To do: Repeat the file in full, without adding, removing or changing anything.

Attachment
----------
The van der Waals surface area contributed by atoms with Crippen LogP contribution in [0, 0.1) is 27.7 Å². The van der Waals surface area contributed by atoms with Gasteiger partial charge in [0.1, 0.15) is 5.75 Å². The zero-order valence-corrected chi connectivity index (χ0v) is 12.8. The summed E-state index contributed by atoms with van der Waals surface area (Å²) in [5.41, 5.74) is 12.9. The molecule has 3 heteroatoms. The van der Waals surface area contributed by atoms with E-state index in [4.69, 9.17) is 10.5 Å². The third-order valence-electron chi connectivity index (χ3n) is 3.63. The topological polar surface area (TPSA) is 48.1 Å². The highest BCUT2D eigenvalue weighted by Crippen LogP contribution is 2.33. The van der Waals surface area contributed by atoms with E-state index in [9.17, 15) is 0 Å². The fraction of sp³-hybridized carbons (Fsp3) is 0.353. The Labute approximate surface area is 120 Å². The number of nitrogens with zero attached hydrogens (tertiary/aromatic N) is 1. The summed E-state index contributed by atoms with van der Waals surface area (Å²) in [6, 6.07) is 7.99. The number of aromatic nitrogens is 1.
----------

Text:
The van der Waals surface area contributed by atoms with Crippen LogP contribution in [0, 0.1) is 27.7 Å². The van der Waals surface area contributed by atoms with Gasteiger partial charge in [0.1, 0.15) is 5.75 Å². The zero-order valence-corrected chi connectivity index (χ0v) is 12.8. The summed E-state index contributed by atoms with van der Waals surface area (Å²) in [5.41, 5.74) is 12.9. The molecule has 3 heteroatoms. The van der Waals surface area contributed by atoms with E-state index in [4.69, 9.17) is 10.5 Å². The third-order valence-electron chi connectivity index (χ3n) is 3.63. The topological polar surface area (TPSA) is 48.1 Å². The highest BCUT2D eigenvalue weighted by Crippen LogP contribution is 2.33. The van der Waals surface area contributed by atoms with E-state index in [9.17, 15) is 0 Å². The fraction of sp³-hybridized carbons (Fsp3) is 0.353. The Labute approximate surface area is 120 Å². The number of nitrogens with zero attached hydrogens (tertiary/aromatic N) is 1. The summed E-state index contributed by atoms with van der Waals surface area (Å²) in [6, 6.07) is 7.99. The number of aromatic nitrogens is 1.